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Asus U38DT


The U38DT is Asus’ affordable ultraportable (note that I did not say “Ultrabook”) that comes with all the stylings of a premium offering – in fact, it bears remarkable resemblance to the first ZenBook, barring the circular pattern on the lid, and it being slightly chubbier. Still, the grey shell keeps the whole setup classy, and should fit with your fashion choices.


The reason I said that this was an ultraportable and not an Ultrabook is because the “Ultrabook” term belongs to Intel, and this… does not run on an Intel solution. Instead, the U38DT runs on the Trinity AMD APU, a best-of-both-worlds approach that combines a processor and a proper GPU into a single chip. The U38DT is powered by an AMD A8-4555M, which is a quad-core solution with Radeon 7660 graphics. That’s not all, as there is also a dedicated GPU hidden within the chassis (AMD Radeon HD8550), that should provide you with some decent gaming opportunities at modest configurations. A 500GB hard drive is used in lieu of an SSD, which should get you by just fine, since Windows 8 is snappy enough on its own. What is baffling is the amount of RAM provided – a paltry 2GB. In an age where 4GB is the norm to match increased memory requirements, 2GB of memory simply won’t do, and in fact the machine seemed to crawl when multi-tasking.

On the bright side, the U38DT did not skimp on build quality. The backlit keyboard is comfortable to type on, but does suffer from minor flexing as you access the keys in the middle. The trackpad is large and responsive, and the 13.3-inch display (at 1366 x 768 pixels) is matte, at the expense of touch capability. Granted, there are matte displays that are touch-sensitive, but I’m willing to overlook that, since that option was found on a Toughpad (the FZ-G1 I reviewed not too long), and I’m pretty sure that it would cost a pretty penny. Bang and Olufsen ICEpower leave their mark on the U38DT, with speakers that should satisfy the mobile media aficionado.

In PCMark 05, the U38DT managed to produce some decent numbers, though as mentioned, the rather limited RAM hampered its performance slightly, as seen in the Memory Score.


In PCMark7, the ultraportable also did well, particularly in the Computation and Creativity scenarios. Sure, it may not match the raw power of Intel chips, but it holds up on its own.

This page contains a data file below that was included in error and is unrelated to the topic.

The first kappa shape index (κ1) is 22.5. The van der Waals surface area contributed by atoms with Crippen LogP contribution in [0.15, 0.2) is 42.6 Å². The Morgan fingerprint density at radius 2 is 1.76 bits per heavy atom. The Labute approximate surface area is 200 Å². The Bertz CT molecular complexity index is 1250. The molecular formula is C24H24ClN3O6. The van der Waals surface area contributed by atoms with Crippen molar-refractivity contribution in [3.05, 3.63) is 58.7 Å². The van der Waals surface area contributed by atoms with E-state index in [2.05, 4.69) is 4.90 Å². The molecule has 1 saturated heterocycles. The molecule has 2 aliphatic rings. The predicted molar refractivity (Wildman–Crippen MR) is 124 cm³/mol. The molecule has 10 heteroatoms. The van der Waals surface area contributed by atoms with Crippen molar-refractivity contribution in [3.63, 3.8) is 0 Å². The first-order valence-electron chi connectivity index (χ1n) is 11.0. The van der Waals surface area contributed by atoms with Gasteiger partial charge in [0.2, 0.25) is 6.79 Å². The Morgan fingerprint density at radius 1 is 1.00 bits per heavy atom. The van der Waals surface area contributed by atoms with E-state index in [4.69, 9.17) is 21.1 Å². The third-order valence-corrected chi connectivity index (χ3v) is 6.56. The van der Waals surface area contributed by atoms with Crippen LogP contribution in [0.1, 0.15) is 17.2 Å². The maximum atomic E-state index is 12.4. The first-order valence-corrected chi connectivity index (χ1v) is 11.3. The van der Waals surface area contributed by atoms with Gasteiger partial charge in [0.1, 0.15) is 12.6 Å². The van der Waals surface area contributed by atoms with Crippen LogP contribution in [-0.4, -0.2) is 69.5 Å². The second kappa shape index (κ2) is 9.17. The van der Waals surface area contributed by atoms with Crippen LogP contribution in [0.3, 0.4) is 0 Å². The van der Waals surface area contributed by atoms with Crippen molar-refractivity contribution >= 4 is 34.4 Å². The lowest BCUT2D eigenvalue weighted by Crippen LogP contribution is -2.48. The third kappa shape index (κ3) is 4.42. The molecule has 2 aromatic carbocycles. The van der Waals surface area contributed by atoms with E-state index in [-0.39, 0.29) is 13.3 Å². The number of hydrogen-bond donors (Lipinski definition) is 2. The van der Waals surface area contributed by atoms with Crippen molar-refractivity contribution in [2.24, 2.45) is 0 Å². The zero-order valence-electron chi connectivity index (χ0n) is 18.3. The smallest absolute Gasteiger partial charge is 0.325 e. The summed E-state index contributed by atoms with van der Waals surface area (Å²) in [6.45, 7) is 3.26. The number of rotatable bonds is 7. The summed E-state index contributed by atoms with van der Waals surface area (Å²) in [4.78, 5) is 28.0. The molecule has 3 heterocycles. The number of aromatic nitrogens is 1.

Battery life is actually not bad, clocking in at just 8 minutes short of 4 hours when tested in Powermark and it’s “Balanced” preset. Sure, power-saving measures can extend it further, but this puts AMD’s solution up there with a lot of mainstream Intel offerings.


To test the discrete graphics chip, I fired up the recent Tomb Raider reboot with moderate settings, with anti-aliasing and filtering turned down. At “Normal”, you can get about 30fps, which is playable. You should have no problems playing recent titles on the U38DT.

Unfortunately, there are several flaws with this ultraportable, one of which is the limited RAM given. If you can, find a variant with 4GB, or if you want to be a little hands-on, upgrade it yourself. Bear in mind that it only has a single DIMM slot. The other gripe is the fan. It doesn’t make a peep when you’re typing or doing some light work, but launch a graphics-heavy game and the cooling system will whir audibly. So take note of that when you purchase this unit.

Asus is rather generous with connectivity options on the U38DT, with a trio of USB 3.0 ports, HDMI and mini-VGA connectors. They have also bundled USB-to-RJ45 and mini-VGA-to-VGA adapters in a small pouch, which is much appreciated.

To sum up, the U38DT is a great ultraportable – just get some extra RAM.


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